Ubud: A (Hurried) Walk to Remember

I wake up to the bus conductor yelling where we are. “Ubud! Ubud!” he wails, as the passengers get off the bus. During the early afternoon drive to this bucolic town in the middle of Bali, all image of paradise I had in my mind of this Indonesian island were quickly replaced by grinding traffic and unremarkable city structures, and before I knew it, I was asleep. After yesterday’s trip to Mount Bromo, I backtracked in the afternoon to Surabaya, where I took a short flight to Bali, the last leg of my (ill-advised) whirlwind trip.

I had actually scheduled an early morning walking tour that would have taken me across Ubud’s rice fields, local villages, and possibly a Balinese dance school. But during my last night in Yogyakarta, a blackout hit the city, which prevented me from using my credit card and forced me to pay the guest house in cash. As a result, I’m now left with only a few thousand rupiahs. I had to cancel the walking tour (because it was payable only in cash), and I was in fact resigned to the idea of spending my last days of the trip just hanging around the beach in Kuta.

But curiosity and Mark Twain’s “you’ll regret more the things you didn’t do” aphorism won over me, and after tweaking my budget, I booked a ride to Ubud. Even if it was the overcrowded site I fear it would be, I thought I could surely find an intimate corner somewhere and claim it as my personal space. I managed to get a discount on a round-trip bus fare that would take me to the town after lunch and return to Kuta in the evening. I also decided to skip dinner and tomorrow’s breakfast to compensate.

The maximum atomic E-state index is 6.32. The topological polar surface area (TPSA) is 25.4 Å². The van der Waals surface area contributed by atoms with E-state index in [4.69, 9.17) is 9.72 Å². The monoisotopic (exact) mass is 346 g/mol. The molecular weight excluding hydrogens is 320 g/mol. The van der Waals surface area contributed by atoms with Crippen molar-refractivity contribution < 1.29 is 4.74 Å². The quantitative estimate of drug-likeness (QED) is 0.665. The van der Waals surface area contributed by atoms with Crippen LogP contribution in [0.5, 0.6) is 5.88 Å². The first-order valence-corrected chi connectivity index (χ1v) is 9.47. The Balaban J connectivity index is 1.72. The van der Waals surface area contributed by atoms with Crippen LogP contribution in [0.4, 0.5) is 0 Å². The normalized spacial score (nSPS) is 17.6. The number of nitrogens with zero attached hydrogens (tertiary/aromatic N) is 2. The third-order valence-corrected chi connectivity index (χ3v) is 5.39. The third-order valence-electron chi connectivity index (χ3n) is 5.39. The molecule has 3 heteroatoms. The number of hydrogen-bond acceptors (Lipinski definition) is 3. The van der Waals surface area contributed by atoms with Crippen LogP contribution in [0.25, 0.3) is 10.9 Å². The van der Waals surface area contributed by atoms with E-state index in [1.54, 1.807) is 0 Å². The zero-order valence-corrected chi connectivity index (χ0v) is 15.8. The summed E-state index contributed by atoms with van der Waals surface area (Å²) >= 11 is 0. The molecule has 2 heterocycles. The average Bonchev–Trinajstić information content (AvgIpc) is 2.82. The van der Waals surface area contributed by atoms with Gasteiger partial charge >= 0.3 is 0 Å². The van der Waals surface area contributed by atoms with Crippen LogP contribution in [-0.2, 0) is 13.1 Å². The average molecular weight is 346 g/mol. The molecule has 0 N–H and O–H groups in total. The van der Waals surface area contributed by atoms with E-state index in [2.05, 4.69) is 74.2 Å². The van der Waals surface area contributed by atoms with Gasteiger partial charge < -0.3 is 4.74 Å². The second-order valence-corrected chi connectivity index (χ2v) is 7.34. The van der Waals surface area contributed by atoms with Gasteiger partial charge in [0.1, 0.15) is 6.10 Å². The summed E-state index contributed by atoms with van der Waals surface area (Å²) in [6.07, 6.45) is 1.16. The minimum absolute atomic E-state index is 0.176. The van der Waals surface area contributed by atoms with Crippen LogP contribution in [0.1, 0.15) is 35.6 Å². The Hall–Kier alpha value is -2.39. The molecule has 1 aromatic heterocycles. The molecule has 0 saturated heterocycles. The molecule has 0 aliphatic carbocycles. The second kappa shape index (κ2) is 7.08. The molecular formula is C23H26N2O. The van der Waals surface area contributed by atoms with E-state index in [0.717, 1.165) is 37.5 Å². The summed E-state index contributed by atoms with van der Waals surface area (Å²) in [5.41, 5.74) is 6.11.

And now I’m here. I watch as the green fields sway to the gentle breeze blowing, while somewhere in the streets beyond me, a gamelan echoes through the air. Busloads of tourists stream through the sidewalks going to the Monkey Forest Road and I figure the easiest way to dodge them is to take a different road. With only a little less than four hours to spare and a guide book to help me navigate, I’m going to do my own walking tour.

But first, I need a large bottle of water.


I head to a supermarket just south of the bus station and I’m immediately greeted by wide swathes of rice fields dotted by Hindu statues and with ducks waddling around. A group of supermarket employees dressed in traditional Balinese-inspired uniforms are gathered around the side entrance in a meeting with their manager. As soon as I make my purchase, I quickly pass by the Monkey Road, turn right, and head north.

For much of its recent history, Ubud has been the heart of Balinese arts and culture, drawing artists and creative minds who look to the town’s mystical aura for inspiration. And after serving as the final stop of American author Elizabeth Gilbert’s journey towards self-fulfillment, Ubud has become some sort of a pilgrimage spot for the lovesick as well. Now, the town has seen a dramatic increase not only in the number of penny-pinching tourists, but also with well-off types, as evidenced by high-end villas at the outskirts of town.